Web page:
# 9.4: Guidelines for Solving Quadratic Equations and Applications

- Page ID
- 18385

\( \newcommand{\vecs}[1]{\overset { \scriptstyle \rightharpoonup} {\mathbf{#1}} } \)

\( \newcommand{\vecd}[1]{\overset{-\!-\!\rightharpoonup}{\vphantom{a}\smash {#1}}} \)

\( \newcommand{\id}{\mathrm{id}}\) \( \newcommand{\Span}{\mathrm{span}}\)

( \newcommand{\kernel}{\mathrm{null}\,}\) \( \newcommand{\range}{\mathrm{range}\,}\)

\( \newcommand{\RealPart}{\mathrm{Re}}\) \( \newcommand{\ImaginaryPart}{\mathrm{Im}}\)

\( \newcommand{\Argument}{\mathrm{Arg}}\) \( \newcommand{\norm}[1]{\| #1 \|}\)

\( \newcommand{\inner}[2]{\langle #1, #2 \rangle}\)

\( \newcommand{\Span}{\mathrm{span}}\)

\( \newcommand{\id}{\mathrm{id}}\)

\( \newcommand{\Span}{\mathrm{span}}\)

\( \newcommand{\kernel}{\mathrm{null}\,}\)

\( \newcommand{\range}{\mathrm{range}\,}\)

\( \newcommand{\RealPart}{\mathrm{Re}}\)

\( \newcommand{\ImaginaryPart}{\mathrm{Im}}\)

\( \newcommand{\Argument}{\mathrm{Arg}}\)

\( \newcommand{\norm}[1]{\| #1 \|}\)

\( \newcommand{\inner}[2]{\langle #1, #2 \rangle}\)

\( \newcommand{\Span}{\mathrm{span}}\) \( \newcommand{\AA}{\unicode[.8,0]{x212B}}\)

\( \newcommand{\vectorA}[1]{\vec{#1}} % arrow\)

\( \newcommand{\vectorAt}[1]{\vec{\text{#1}}} % arrow\)

\( \newcommand{\vectorB}[1]{\overset { \scriptstyle \rightharpoonup} {\mathbf{#1}} } \)

\( \newcommand{\vectorC}[1]{\textbf{#1}} \)

\( \newcommand{\vectorD}[1]{\overrightarrow{#1}} \)

\( \newcommand{\vectorDt}[1]{\overrightarrow{\text{#1}}} \)

\( \newcommand{\vectE}[1]{\overset{-\!-\!\rightharpoonup}{\vphantom{a}\smash{\mathbf {#1}}}} \)

\( \newcommand{\vecs}[1]{\overset { \scriptstyle \rightharpoonup} {\mathbf{#1}} } \)

\( \newcommand{\vecd}[1]{\overset{-\!-\!\rightharpoonup}{\vphantom{a}\smash {#1}}} \)

\(\newcommand{\avec}{\mathbf a}\) \(\newcommand{\bvec}{\mathbf b}\) \(\newcommand{\cvec}{\mathbf c}\) \(\newcommand{\dvec}{\mathbf d}\) \(\newcommand{\dtil}{\widetilde{\mathbf d}}\) \(\newcommand{\evec}{\mathbf e}\) \(\newcommand{\fvec}{\mathbf f}\) \(\newcommand{\nvec}{\mathbf n}\) \(\newcommand{\pvec}{\mathbf p}\) \(\newcommand{\qvec}{\mathbf q}\) \(\newcommand{\svec}{\mathbf s}\) \(\newcommand{\tvec}{\mathbf t}\) \(\newcommand{\uvec}{\mathbf u}\) \(\newcommand{\vvec}{\mathbf v}\) \(\newcommand{\wvec}{\mathbf w}\) \(\newcommand{\xvec}{\mathbf x}\) \(\newcommand{\yvec}{\mathbf y}\) \(\newcommand{\zvec}{\mathbf z}\) \(\newcommand{\rvec}{\mathbf r}\) \(\newcommand{\mvec}{\mathbf m}\) \(\newcommand{\zerovec}{\mathbf 0}\) \(\newcommand{\onevec}{\mathbf 1}\) \(\newcommand{\real}{\mathbb R}\) \(\newcommand{\twovec}[2]{\left[\begin{array}{r}#1 \\ #2 \end{array}\right]}\) \(\newcommand{\ctwovec}[2]{\left[\begin{array}{c}#1 \\ #2 \end{array}\right]}\) \(\newcommand{\threevec}[3]{\left[\begin{array}{r}#1 \\ #2 \\ #3 \end{array}\right]}\) \(\newcommand{\cthreevec}[3]{\left[\begin{array}{c}#1 \\ #2 \\ #3 \end{array}\right]}\) \(\newcommand{\fourvec}[4]{\left[\begin{array}{r}#1 \\ #2 \\ #3 \\ #4 \end{array}\right]}\) \(\newcommand{\cfourvec}[4]{\left[\begin{array}{c}#1 \\ #2 \\ #3 \\ #4 \end{array}\right]}\) \(\newcommand{\fivevec}[5]{\left[\begin{array}{r}#1 \\ #2 \\ #3 \\ #4 \\ #5 \\ \end{array}\right]}\) \(\newcommand{\cfivevec}[5]{\left[\begin{array}{c}#1 \\ #2 \\ #3 \\ #4 \\ #5 \\ \end{array}\right]}\) \(\newcommand{\mattwo}[4]{\left[\begin{array}{rr}#1 \amp #2 \\ #3 \amp #4 \\ \end{array}\right]}\) \(\newcommand{\laspan}[1]{\text{Span}\{#1\}}\) \(\newcommand{\bcal}{\cal B}\) \(\newcommand{\ccal}{\cal C}\) \(\newcommand{\scal}{\cal S}\) \(\newcommand{\wcal}{\cal W}\) \(\newcommand{\ecal}{\cal E}\) \(\newcommand{\coords}[2]{\left\{#1\right\}_{#2}}\) \(\newcommand{\gray}[1]{\color{gray}{#1}}\) \(\newcommand{\lgray}[1]{\color{lightgray}{#1}}\) \(\newcommand{\rank}{\operatorname{rank}}\) \(\newcommand{\row}{\text{Row}}\) \(\newcommand{\col}{\text{Col}}\) \(\renewcommand{\row}{\text{Row}}\) \(\newcommand{\nul}{\text{Nul}}\) \(\newcommand{\var}{\text{Var}}\) \(\newcommand{\corr}{\text{corr}}\) \(\newcommand{\len}[1]{\left|#1\right|}\) \(\newcommand{\bbar}{\overline{\bvec}}\) \(\newcommand{\bhat}{\widehat{\bvec}}\) \(\newcommand{\bperp}{\bvec^\perp}\) \(\newcommand{\xhat}{\widehat{\xvec}}\) \(\newcommand{\vhat}{\widehat{\vvec}}\) \(\newcommand{\uhat}{\widehat{\uvec}}\) \(\newcommand{\what}{\widehat{\wvec}}\) \(\newcommand{\Sighat}{\widehat{\Sigma}}\) \(\newcommand{\lt}{<}\) \(\newcommand{\gt}{>}\) \(\newcommand{\amp}{&}\) \(\definecolor{fillinmathshade}{gray}{0.9}\)Learning Objectives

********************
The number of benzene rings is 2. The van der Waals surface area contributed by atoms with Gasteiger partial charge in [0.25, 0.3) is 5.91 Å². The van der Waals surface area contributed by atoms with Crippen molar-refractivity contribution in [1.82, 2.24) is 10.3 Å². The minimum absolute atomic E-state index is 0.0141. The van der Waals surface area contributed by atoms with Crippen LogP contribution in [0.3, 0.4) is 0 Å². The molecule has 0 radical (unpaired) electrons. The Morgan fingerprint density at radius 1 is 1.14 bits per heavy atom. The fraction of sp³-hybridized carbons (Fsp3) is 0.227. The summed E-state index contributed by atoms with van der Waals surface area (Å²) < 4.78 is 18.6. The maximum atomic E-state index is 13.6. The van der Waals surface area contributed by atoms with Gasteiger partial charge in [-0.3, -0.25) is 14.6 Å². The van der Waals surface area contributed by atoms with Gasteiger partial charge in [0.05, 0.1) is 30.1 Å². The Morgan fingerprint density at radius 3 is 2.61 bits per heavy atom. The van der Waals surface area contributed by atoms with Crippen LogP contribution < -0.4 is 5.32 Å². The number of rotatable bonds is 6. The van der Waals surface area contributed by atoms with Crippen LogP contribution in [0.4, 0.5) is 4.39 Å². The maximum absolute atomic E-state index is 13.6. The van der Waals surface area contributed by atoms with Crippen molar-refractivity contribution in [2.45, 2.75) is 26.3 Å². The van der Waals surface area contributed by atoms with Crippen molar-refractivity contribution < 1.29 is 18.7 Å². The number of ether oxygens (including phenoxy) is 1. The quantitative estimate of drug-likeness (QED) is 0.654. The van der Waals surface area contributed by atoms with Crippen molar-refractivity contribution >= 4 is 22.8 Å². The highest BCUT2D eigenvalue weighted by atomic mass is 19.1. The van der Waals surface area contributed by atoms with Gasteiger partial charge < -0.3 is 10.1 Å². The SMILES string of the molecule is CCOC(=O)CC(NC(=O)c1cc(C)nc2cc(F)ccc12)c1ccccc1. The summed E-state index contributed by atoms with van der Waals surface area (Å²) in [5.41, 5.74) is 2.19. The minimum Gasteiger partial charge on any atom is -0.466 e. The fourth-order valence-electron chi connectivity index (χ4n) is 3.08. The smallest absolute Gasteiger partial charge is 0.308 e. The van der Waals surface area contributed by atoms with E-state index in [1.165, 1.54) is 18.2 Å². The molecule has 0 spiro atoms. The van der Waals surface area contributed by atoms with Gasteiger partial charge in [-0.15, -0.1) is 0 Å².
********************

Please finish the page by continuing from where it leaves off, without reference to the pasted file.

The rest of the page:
- Use the discriminant to determine the number and type of solutions to any quadratic equation.
- Develop a general strategy for solving quadratic equations.